Stimulus Check, SSI and Medicaid

The Coronavirus Aid, Relief and Economic Security Act, also known as the CARES Act, was enacted on March 27, 2020 as Public Law 116-136.  It is a $2 trillion economic stimulus bill.  The goal of this legislation is to provide relief to individuals and businesses that have been impacted by the coronavirus crisis.

Many individuals will receive $1,200 as an economic stimulus payment.  The payment of $1,200 should not affect Medicaid eligibility as long as the funds are spent down within 12 months.

According to applicable federal law, the New Jersey Medicaid program is not allowed to have more restrictive income and resource requirements than Supplemental Security Income, also known as SSI.  If an individual qualifies for SSI based upon income and assets, then he or she will also be eligible for Medicaid in the State of New Jersey.

Social Security will not consider the economic impact payments of $1,200 as income for SSI beneficiaries.  In addition, the payment of $1,200 is excluded from resources for 12 months.  Based upon federal law, Medicaid must also treat the payment of $1,200 in the same manner as SSI.

The payment of $1,200 will not be considered by Medicaid to be income.  In addition, the $1,200 received from the government will not be considered a resource as long as the funds are spent down within 12 months. 

Nursing Home Negligence and COVID-19

The statistics for elderly and disabled individuals in nursing home facilities is grim.  In the State of New Jersey, at least 53% of those who passed away from COVID-19 were residents of nursing home facilities.

New Jersey Attorney General Gurbir Grewal is investigating the possible negligence of nursing home facilities in dealing with COVID-19.  The Attorney General announced the investigation after reports of how the nursing homes were treating their residents, the manner in which facilities were disposing of dead residents, the lack of communication and the pure negligence by many facilities.  There was a recent discovery of 17 bodies in a morgue that was set up at a nursing home facility in New Jersey.

There is now an online form for family members to report nursing home misconduct.  The Attorney General is in charge of the online form and will process the request for an investigation into possible misconduct by a nursing home facility.  If you believe there was misconduct by a nursing home facility in New Jersey, then please complete the online form at the following address:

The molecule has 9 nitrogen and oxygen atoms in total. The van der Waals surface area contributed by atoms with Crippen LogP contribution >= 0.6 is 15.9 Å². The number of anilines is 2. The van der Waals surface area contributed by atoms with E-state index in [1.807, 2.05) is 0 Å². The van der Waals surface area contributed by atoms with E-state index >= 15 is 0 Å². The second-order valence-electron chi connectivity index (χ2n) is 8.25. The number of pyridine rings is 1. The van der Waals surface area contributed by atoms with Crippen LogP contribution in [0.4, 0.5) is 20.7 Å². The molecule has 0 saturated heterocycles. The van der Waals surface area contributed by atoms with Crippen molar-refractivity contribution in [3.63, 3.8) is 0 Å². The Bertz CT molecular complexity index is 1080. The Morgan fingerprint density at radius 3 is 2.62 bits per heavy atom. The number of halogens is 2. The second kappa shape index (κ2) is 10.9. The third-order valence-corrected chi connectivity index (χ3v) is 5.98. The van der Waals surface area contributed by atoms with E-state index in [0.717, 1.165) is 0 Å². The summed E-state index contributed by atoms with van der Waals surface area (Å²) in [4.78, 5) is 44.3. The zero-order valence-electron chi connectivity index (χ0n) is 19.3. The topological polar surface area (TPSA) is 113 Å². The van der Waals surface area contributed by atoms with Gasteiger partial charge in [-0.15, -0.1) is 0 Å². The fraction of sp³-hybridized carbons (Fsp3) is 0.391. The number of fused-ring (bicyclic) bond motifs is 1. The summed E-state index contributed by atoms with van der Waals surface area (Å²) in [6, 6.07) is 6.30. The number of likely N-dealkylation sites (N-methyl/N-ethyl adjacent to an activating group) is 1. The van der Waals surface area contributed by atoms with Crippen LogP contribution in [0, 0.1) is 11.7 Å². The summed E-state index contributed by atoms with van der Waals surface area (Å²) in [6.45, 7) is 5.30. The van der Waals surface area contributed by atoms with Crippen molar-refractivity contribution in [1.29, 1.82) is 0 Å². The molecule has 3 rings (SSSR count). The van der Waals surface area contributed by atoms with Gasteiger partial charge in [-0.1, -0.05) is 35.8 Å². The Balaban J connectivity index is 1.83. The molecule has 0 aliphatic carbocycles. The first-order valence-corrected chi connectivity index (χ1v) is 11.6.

Medicaid Does Not Allow Gifts of $15,000 Per Year

If a person provides gifts within five years of the Medicaid application, then the County Board of Social Services will presume that those gifts were provided for Medicaid planning.  The individual who provides gifts within five years of the application will be denied Medicaid for a period of time known as the penalty period.  The duration of the penalty period is based upon the value of the gifts provided by that individual.

Many people mistakenly believe that they can gift up to $15,000 per year and that this will not have an effect on Medicaid eligibility.  This is absolutely false.  Medicaid does not allow a person to gift up to $15,000 per year without jeopardizing eligibility for assistance. 

The IRS allows a person to gift up to $15,000 per person each year without having to file a gift tax return, known as Form 709.  If a person were to gift more than $15,000 in one year to a person, then the individual who provided the gift would have to file a gift tax return.

Medicaid does not recognize or follow the rules set forth in our tax code.  There is no exemption for a gift of $15,000 or less in the context of Medicaid eligibility.  Although a gift tax return does not have to be filed for that gift, it will have an impact on that individual’s ability to acquire Medicaid to pay for long-term care.  

Remote Notary Law

Governor Murphy has signed a bill into law that now allows for remote notarial acts during the coronavirus pandemic emergency.  This new law is effective immediately and will continue to be valid until the rescission of Governor Murphy’s Executive Order 103.  On March 9, 2020, Governor Murphy signed Executive Order 103 declaring a State of Emergency for New Jersey due to the coronavirus crisis.

According to this new law, a notary public can remotely notarize a document if the following conditions are satisfied.  First, the notary public must use “communication technology”, which means that it is an electronic device that allows the notary public to communicate with another person “simultaneously by sight and sound”.  The notary public must either have personal knowledge of the identity of the individual who is signing the document or have satisfactory evidence of the identity of the person.  The term “satisfactory evidence” means a passport, driver’s license or other government issued identification.  The identification must be current or if it is expired then it must not have been issued more than three years prior to the execution of the document.

In order for the remote notary to be valid in the State of New Jersey, the notary public must create an audio-visual recording of the signing of the document.  Therefore, unless the signing of the document is not recorded it will not be valid.  Also, the recording must be preserved for a period of 10 years.